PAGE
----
Imagine that someone gives you a mystery novel with an entire page ripped out.
And let’s suppose someone else comes up with a computer program that reconstructs the missing page, by assembling sentences and paragraphs lifted from other places in the book.
Imagine that this computer program does such a beautiful job that most people can’t tell the page was ever missing.
DNA does that.
In the 1940’s, the eminent scientist Barbara McClintock damaged parts of the DNA in corn maize. To her amazement, the plants could reconstruct the damaged section. They did so by copying other parts of the DNA strand, then pasting them into the damaged area.
This discovery was so radical at the time, hardly anyone believed her reports. (40 years later she won the Nobel Prize for this work.)
And we still wonder: How does a tiny cell possibly know how to do…. that???
A French HIV researcher and computer scientist has now found part of the answer. Hint: The instructions in DNA are not only linguistic, they’re beautifully mathematical. There is an Evolutionary Matrix that governs the structure of DNA.
Computers use something called a “checksum” to detect data errors. It turns out DNA uses checksums too. But DNA’s checksum is not only able to detect missing data; sometimes it can even calculate what’s missing. Here’s how it works.
In English, the letter E appears 12.7% of the time. The letter Z appears 0.7% of the time. The other letters fall somewhere in between. So it’s possible to detect data errors in English just by counting letters.
In DNA, some letters also appear a lot more often (like E in English) and some much less often. But… unlike English, how often each letters appears in DNA is controlled by an exact mathematical formula that is hidden within the genetic code table.
When cells replicate, they count the total number of letters in the DNA strand of the daughter cell. If the letter counts don’t match certain exact ratios, the cell knows that an error has been made. So it abandons the operation and kills the new cell.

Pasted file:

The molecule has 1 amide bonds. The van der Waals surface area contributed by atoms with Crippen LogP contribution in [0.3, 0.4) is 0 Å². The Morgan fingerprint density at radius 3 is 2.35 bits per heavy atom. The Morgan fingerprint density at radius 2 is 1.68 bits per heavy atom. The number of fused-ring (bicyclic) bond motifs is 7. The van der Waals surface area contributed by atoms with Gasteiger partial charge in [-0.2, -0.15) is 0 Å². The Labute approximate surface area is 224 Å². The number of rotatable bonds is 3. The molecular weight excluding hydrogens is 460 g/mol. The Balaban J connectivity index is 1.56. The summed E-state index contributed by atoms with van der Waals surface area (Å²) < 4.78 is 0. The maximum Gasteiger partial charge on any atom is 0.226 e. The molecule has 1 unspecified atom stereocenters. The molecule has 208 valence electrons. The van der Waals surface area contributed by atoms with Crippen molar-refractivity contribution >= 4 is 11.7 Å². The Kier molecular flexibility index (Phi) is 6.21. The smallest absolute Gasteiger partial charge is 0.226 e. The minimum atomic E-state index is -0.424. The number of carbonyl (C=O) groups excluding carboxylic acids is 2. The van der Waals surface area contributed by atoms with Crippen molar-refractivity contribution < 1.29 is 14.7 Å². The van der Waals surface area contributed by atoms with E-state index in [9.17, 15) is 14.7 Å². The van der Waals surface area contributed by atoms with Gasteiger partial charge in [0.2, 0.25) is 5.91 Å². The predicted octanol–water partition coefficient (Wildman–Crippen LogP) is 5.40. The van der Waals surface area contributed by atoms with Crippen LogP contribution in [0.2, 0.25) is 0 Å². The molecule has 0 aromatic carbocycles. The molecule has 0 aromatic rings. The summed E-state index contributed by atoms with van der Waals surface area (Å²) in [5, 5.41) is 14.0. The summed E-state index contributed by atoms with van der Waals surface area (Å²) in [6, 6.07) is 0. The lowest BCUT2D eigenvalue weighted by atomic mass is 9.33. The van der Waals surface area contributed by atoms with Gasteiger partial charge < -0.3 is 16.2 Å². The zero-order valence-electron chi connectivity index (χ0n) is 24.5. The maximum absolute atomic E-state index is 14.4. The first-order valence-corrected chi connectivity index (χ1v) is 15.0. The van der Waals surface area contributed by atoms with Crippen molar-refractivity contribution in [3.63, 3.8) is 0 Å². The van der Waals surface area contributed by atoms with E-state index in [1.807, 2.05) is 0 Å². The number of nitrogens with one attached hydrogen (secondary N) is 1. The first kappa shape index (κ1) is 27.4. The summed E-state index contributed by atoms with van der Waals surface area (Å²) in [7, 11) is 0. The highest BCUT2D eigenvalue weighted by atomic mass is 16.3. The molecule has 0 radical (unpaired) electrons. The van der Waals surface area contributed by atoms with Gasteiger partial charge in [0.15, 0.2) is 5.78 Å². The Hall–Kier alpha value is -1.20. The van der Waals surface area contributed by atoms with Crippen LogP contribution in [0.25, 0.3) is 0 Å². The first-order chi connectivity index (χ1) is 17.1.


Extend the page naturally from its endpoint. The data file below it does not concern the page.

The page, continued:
Failure of this checksum mechanism causes birth defects and cancer.
Dr. Jean-Claude Perez started counting letters in DNA. He discovered that these ratios are highly mathematical and based on “Phi”, the Golden Ratio 1.618. This is a very special number, sort of like Pi. Perez’ discovery was published in the scientific journal Interdisciplinary Sciences / Computational Life Sciences in September 2010.
Before I tell you about it, allow me to explain just a little bit about the genetic code.
DNA has four symbols, T, C, A and G. These symbols are grouped into letters made from combinations of 3 symbols, called triplets. There are 4x4x4=64 possible combinations.
So the genetic alphabet has 64 letters. The 64 letters are used to write the instructions that make amino acids and proteins.
Perez somehow figured out that if he arranged the letters in DNA according to a T-C-A-G table, an interesting pattern appeared when he counted the letters.
He divided the table in half as you see below. He took single stranded DNA of the human genome, which has 1 billion triplets. He counted the population of each triplet in the DNA and put the total in each slot:
When he added up the letters, the ratio of total white letters to black letters was 1:1. And this turned out to not just be roughly true. It was exactly true, to better than one part in one thousand, i.e. 1.000:1.000.
Then Perez divided the table this way:
Perez discovered that the ratio of white letters to black letters is exactly 0.690983, which is (3-Phi)/2. Phi is the number 1.618, the “Golden Ratio.”
He also discovered the exact same ratio, 0.690983, when he divided the table the following two alternative ways:
Again, the total number of white letters divided by the total number of black letters is 0.6909, to a precision of better than one part in 1,000.
Perez discovered two more symmetries:
Above: Total ratio of white:black letters = 1:1
Again, total ratio of white:black letters = 1:1
So for three ways of dividing the table, the ratio of white to black is 1.000:1.000.
And for the other three ways of dividing it, the ratio is 0.690983 or (3-Phi)/2.
When you overlay these 6 symmetries on top of each other, you get a set of mathematical stairs with 32 golden steps. Then an absolutely fascinating geometrical pattern emerges: The “Dragon Curve” which is well known in fractal geometry. Here it is, labeled with DNA letters in descending frequency: